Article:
External Sorting

# External Sorting

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## External Sorting

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##### Presentation Transcript

1. External Sorting

2. Why Sort? • A classic problem in computer science! • Data requested in sorted order • e.g., find students in increasing gpa order • Sorting is first step in bulk loading B+ tree index. • Sorting useful for eliminating duplicate copies in a collection of records (Why?) • Sort-merge join algorithm involves sorting. • Problem: sort 1Gb of data with 1Mb of RAM. • why not virtual memory?

3. 2-Way Sort: Requires 3 Buffers • Pass 1: Read a page, sort it, write it. • only one buffer page is used • Pass 2, 3, …, etc.: • three buffer pages used.

4. Two-Way External Merge Sort • Each pass we read + write each page in file. • N pages in the file => the number of passes • = log2N  +1 • So toal cost is: • 2N(log2N  +1) • Idea: Divide and conquer: sort subfiles and merge

5. General External Merge Sort • More than 3 buffer pages. How can we utilize them? • To sort a file with N pages using B buffer pages: • Pass 0: use B buffer pages. Produce sorted runs of B pages each. • Pass 2, …, etc.: merge B-1 runs.

6. Cost of External Merge Sort • Number of passes: = logB-1N/B  +1 • Cost= = 2N * (# of passes) • E.g., with 5 buffer pages, to sort 108 page file: • Pass 0: = 22 sorted runs of 5 pages each (last run is only 3 pages) • Pass 1: = 6 sorted runs of 20 pages each (last run is only 8 pages) • Pass 2: 2 sorted runs, 80 pages and 28 pages • Pass 3: Sorted file of 108 pages

7. Number of Passes of External Sort

8. Replacement Sort • B buffer pages, 1 for input and 1 for output, B-2 for current set • Idea: repeatedly pick the tuple in the current set with the smallest k value that is still greater than the largest k value in the output buffer and append it to the output buffer. Until all k value is less than the largest k in output • Produce runs of 2B page long

9. Blocked I/O • Previously, do I/O a page at a time • In fact, read a block of pages sequentially! • Suggests we should make each buffer (input/output) be a block of pages. • But this will reduce fan-out during merge passes! And longer runs often means fewer passes! • In practice, most files still sorted in 2-3 passes.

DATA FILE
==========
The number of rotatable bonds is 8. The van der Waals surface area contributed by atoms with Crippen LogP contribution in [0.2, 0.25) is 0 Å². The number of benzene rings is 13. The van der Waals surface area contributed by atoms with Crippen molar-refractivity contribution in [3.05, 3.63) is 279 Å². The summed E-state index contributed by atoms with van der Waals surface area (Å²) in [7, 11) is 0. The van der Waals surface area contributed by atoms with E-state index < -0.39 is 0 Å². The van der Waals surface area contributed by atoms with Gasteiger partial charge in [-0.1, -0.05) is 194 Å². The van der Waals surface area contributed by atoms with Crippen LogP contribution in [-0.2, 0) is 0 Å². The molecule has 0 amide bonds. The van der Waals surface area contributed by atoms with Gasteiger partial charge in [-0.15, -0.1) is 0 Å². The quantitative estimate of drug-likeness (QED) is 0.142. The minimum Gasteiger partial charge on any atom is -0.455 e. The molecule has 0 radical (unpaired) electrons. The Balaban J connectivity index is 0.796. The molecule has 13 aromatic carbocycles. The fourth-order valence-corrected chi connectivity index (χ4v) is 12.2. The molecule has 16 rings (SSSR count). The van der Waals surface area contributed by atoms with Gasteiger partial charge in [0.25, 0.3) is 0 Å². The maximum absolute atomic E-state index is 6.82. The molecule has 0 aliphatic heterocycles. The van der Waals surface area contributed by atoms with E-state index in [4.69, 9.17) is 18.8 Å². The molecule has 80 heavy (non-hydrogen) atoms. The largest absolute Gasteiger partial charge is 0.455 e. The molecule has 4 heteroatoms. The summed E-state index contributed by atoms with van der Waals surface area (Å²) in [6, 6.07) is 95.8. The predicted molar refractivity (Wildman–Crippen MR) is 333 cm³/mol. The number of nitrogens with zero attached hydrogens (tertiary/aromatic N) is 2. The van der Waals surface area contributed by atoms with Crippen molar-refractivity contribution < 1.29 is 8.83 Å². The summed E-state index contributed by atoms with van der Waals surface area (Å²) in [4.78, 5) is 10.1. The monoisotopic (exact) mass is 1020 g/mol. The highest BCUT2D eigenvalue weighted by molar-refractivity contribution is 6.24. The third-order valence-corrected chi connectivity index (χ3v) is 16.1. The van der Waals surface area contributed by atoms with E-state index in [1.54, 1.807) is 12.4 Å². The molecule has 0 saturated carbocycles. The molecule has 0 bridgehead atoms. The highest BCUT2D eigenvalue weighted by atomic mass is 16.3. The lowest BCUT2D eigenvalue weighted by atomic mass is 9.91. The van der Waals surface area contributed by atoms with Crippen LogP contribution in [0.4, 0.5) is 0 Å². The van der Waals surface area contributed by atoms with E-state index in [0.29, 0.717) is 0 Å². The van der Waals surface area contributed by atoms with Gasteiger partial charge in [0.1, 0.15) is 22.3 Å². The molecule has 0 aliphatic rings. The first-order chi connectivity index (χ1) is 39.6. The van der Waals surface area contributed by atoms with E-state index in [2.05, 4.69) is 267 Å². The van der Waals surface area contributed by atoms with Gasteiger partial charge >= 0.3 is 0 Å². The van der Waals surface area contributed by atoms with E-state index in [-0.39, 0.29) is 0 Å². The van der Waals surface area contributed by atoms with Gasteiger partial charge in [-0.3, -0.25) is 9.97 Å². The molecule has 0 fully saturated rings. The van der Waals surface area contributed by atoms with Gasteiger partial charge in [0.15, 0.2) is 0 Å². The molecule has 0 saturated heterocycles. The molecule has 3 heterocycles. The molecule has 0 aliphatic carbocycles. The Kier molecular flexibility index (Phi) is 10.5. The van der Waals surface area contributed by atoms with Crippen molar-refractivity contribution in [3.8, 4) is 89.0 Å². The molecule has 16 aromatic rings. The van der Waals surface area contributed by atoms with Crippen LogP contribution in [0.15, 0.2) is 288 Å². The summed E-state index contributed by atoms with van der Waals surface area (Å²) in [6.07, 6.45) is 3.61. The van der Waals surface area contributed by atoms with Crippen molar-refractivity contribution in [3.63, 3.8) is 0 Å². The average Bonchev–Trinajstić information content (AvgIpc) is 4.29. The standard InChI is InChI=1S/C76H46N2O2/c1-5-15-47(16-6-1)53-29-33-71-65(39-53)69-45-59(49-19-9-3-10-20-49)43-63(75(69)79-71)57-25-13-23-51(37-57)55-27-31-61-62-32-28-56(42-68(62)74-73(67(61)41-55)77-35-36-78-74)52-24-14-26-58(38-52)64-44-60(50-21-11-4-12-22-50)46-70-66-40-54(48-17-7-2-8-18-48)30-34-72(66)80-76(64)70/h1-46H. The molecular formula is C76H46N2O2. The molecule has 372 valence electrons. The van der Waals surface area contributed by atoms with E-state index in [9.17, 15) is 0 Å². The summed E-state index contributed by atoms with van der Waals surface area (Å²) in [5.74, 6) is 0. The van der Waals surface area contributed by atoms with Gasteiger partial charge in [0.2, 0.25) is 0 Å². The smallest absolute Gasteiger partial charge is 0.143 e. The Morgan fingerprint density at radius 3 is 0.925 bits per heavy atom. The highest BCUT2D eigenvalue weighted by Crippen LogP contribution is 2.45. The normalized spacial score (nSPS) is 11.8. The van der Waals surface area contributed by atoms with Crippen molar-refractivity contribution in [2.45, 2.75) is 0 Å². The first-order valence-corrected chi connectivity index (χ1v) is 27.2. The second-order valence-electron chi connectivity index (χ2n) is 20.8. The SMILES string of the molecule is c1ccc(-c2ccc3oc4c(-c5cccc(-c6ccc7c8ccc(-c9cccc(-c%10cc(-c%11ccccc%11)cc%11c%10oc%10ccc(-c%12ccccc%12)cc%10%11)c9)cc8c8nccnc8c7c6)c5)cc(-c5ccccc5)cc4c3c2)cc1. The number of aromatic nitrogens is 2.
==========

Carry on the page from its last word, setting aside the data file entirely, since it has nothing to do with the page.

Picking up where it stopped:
10. Double Buffering • To reduce wait time for I/O request to complete, can prefetch into `shadow block’. • Potentially, more passes; in practice, most files still sorted in 2-3 passes.

11. Sorting Records! • Sorting has become a blood sport! • Parallel sorting is the name of the game ... • Datamation: Sort 1M records of size 100 bytes • Typical DBMS: 15 minutes • World record: 3.5 seconds • 12-CPU SGI machine, 96 disks, 2GB of RAM • New benchmarks proposed: • Minute Sort: How many can you sort in 1 minute? • Dollar Sort: How many can you sort for \$1.00?

12. Using B+ Trees for Sorting • Scenario: Table to be sorted has B+ tree index on sorting column(s). • Idea: Can retrieve records in order by traversing leaf pages. • Is this a good idea? • Cases to consider: • B+ tree is clustered Good idea! • B+ tree is not clustered Could be a very bad idea!

13. Clustered B+ Tree Used for Sorting • Cost: root to the leftmost leaf, then retrieve all leaf pages (Alternative 1) • If Alternative 2 is used? • Additional cost of retrieving data records: each page fetched just once.

14. Unclustered B+ Tree Used for Sorting • Alternative (2) for data entries; each data entry contains rid of a data record. In general, one I/O per data record!

15. External Sorting vs. Unclustered Index • * p: # of records per page • * B=1,000 and block size=32 for sorting • * p=100 is the more realistic value.

16. Summary • External sorting is important; DBMS may dedicate part of buffer pool for sorting! • External merge sort minimizes disk I/O cost: • Pass 0: Produces sorted runs of size B (# buffer pages). • Later passes: merge runs. • # of runs merged at a time depends on B, and block size. • Larger block size means less I/O cost per page. • Larger block size means smaller # runs merged. • In practice, # of runs rarely more than 2 or 3. • Choice of internal sort algorithm may matter: • The best sorts are wildly fast: • Despite 40+ years of research, we’re still improving! • Clustered B+ tree is good for sorting; unclustered tree is usually very bad.